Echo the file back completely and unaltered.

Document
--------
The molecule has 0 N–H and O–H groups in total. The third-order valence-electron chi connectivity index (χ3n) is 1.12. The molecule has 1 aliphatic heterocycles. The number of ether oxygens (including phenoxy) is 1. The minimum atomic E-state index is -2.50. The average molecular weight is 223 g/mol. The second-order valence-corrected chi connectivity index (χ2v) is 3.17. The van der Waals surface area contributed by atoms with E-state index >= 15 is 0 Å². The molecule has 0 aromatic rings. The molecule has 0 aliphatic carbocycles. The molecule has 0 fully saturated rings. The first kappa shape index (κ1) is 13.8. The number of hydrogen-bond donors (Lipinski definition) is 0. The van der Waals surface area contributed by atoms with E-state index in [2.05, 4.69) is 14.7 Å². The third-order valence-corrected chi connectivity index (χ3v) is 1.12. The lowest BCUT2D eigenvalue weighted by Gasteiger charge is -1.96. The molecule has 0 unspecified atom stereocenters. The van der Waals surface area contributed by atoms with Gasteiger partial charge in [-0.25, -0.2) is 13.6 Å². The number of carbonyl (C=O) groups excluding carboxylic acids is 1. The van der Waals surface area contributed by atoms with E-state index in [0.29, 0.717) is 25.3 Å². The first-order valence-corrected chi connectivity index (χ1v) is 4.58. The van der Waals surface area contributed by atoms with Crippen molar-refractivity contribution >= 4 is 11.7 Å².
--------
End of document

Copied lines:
The molecule has 0 N–H and O–H groups in total. The third-order valence-electron chi connectivity index (χ3n) is 1.12. The molecule has 1 aliphatic heterocycles. The number of ether oxygens (including phenoxy) is 1. The minimum atomic E-state index is -2.50. The average molecular weight is 223 g/mol. The second-order valence-corrected chi connectivity index (χ2v) is 3.17. The van der Waals surface area contributed by atoms with E-state index >= 15 is 0 Å². The molecule has 0 aromatic rings. The molecule has 0 aliphatic carbocycles. The molecule has 0 fully saturated rings. The first kappa shape index (κ1) is 13.8. The number of hydrogen-bond donors (Lipinski definition) is 0. The van der Waals surface area contributed by atoms with E-state index in [2.05, 4.69) is 14.7 Å². The third-order valence-corrected chi connectivity index (χ3v) is 1.12. The lowest BCUT2D eigenvalue weighted by Gasteiger charge is -1.96. The molecule has 0 unspecified atom stereocenters. The van der Waals surface area contributed by atoms with Gasteiger partial charge in [-0.25, -0.2) is 13.6 Å². The number of carbonyl (C=O) groups excluding carboxylic acids is 1. The van der Waals surface area contributed by atoms with E-state index in [0.29, 0.717) is 25.3 Å². The first-order valence-corrected chi connectivity index (χ1v) is 4.58. The van der Waals surface area contributed by atoms with Crippen molar-refractivity contribution >= 4 is 11.7 Å².